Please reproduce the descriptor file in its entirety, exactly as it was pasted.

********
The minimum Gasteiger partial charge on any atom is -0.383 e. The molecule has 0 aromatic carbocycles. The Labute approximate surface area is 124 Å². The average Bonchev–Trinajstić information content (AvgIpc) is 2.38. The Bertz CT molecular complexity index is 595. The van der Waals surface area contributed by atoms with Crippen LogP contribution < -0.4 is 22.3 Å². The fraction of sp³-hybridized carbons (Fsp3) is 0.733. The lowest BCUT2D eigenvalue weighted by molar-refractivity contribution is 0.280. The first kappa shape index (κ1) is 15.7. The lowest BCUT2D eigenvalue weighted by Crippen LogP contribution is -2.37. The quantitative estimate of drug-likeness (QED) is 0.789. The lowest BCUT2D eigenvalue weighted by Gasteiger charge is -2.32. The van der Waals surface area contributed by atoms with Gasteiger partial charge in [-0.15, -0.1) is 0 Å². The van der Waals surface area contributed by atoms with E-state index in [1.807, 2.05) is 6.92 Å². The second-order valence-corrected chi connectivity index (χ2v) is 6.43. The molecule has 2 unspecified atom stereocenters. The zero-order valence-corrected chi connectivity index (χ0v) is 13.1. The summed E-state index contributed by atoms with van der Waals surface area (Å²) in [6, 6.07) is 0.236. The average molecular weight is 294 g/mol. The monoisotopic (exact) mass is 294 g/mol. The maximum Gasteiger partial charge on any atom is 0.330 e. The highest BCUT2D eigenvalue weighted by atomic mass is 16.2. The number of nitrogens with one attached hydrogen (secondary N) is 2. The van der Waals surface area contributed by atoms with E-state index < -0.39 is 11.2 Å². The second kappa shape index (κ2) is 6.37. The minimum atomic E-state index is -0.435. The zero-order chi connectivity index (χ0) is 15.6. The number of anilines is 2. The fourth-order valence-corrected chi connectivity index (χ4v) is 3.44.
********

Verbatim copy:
The minimum Gasteiger partial charge on any atom is -0.383 e. The molecule has 0 aromatic carbocycles. The Labute approximate surface area is 124 Å². The average Bonchev–Trinajstić information content (AvgIpc) is 2.38. The Bertz CT molecular complexity index is 595. The van der Waals surface area contributed by atoms with Crippen LogP contribution < -0.4 is 22.3 Å². The fraction of sp³-hybridized carbons (Fsp3) is 0.733. The lowest BCUT2D eigenvalue weighted by molar-refractivity contribution is 0.280. The first kappa shape index (κ1) is 15.7. The lowest BCUT2D eigenvalue weighted by Crippen LogP contribution is -2.37. The quantitative estimate of drug-likeness (QED) is 0.789. The lowest BCUT2D eigenvalue weighted by Gasteiger charge is -2.32. The van der Waals surface area contributed by atoms with Gasteiger partial charge in [-0.15, -0.1) is 0 Å². The van der Waals surface area contributed by atoms with E-state index in [1.807, 2.05) is 6.92 Å². The second-order valence-corrected chi connectivity index (χ2v) is 6.43. The molecule has 2 unspecified atom stereocenters. The zero-order valence-corrected chi connectivity index (χ0v) is 13.1. The summed E-state index contributed by atoms with van der Waals surface area (Å²) in [6, 6.07) is 0.236. The average molecular weight is 294 g/mol. The monoisotopic (exact) mass is 294 g/mol. The maximum Gasteiger partial charge on any atom is 0.330 e. The highest BCUT2D eigenvalue weighted by atomic mass is 16.2. The number of nitrogens with one attached hydrogen (secondary N) is 2. The van der Waals surface area contributed by atoms with E-state index < -0.39 is 11.2 Å². The second kappa shape index (κ2) is 6.37. The minimum atomic E-state index is -0.435. The zero-order chi connectivity index (χ0) is 15.6. The number of anilines is 2. The fourth-order valence-corrected chi connectivity index (χ4v) is 3.44.